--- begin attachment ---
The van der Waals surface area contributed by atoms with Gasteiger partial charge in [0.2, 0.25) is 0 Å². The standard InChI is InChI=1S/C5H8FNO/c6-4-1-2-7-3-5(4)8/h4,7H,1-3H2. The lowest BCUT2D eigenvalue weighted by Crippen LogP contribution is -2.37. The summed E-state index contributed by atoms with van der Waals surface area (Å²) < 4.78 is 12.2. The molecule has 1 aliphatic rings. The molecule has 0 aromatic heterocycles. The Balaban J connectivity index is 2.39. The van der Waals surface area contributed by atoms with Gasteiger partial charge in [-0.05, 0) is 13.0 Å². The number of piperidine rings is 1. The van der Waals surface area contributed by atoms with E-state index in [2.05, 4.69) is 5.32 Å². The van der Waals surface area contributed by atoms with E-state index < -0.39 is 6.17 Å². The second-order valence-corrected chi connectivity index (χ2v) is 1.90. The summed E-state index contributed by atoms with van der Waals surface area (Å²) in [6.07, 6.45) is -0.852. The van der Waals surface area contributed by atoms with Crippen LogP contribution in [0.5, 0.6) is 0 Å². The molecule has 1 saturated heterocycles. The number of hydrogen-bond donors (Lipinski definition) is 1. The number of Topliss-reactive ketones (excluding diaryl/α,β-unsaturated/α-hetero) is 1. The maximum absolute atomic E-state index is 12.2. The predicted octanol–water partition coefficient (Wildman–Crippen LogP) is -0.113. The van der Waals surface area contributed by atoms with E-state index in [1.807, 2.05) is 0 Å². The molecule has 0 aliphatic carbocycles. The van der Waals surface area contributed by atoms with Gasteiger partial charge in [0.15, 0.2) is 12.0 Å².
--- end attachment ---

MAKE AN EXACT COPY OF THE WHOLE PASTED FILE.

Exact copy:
The van der Waals surface area contributed by atoms with Gasteiger partial charge in [0.2, 0.25) is 0 Å². The standard InChI is InChI=1S/C5H8FNO/c6-4-1-2-7-3-5(4)8/h4,7H,1-3H2. The lowest BCUT2D eigenvalue weighted by Crippen LogP contribution is -2.37. The summed E-state index contributed by atoms with van der Waals surface area (Å²) < 4.78 is 12.2. The molecule has 1 aliphatic rings. The molecule has 0 aromatic heterocycles. The Balaban J connectivity index is 2.39. The van der Waals surface area contributed by atoms with Gasteiger partial charge in [-0.05, 0) is 13.0 Å². The number of piperidine rings is 1. The van der Waals surface area contributed by atoms with E-state index in [2.05, 4.69) is 5.32 Å². The van der Waals surface area contributed by atoms with E-state index < -0.39 is 6.17 Å². The second-order valence-corrected chi connectivity index (χ2v) is 1.90. The summed E-state index contributed by atoms with van der Waals surface area (Å²) in [6.07, 6.45) is -0.852. The van der Waals surface area contributed by atoms with Crippen LogP contribution in [0.5, 0.6) is 0 Å². The molecule has 1 saturated heterocycles. The number of hydrogen-bond donors (Lipinski definition) is 1. The number of Topliss-reactive ketones (excluding diaryl/α,β-unsaturated/α-hetero) is 1. The maximum absolute atomic E-state index is 12.2. The predicted octanol–water partition coefficient (Wildman–Crippen LogP) is -0.113. The van der Waals surface area contributed by atoms with E-state index in [1.807, 2.05) is 0 Å². The molecule has 0 aliphatic carbocycles. The van der Waals surface area contributed by atoms with Gasteiger partial charge in [0.15, 0.2) is 12.0 Å².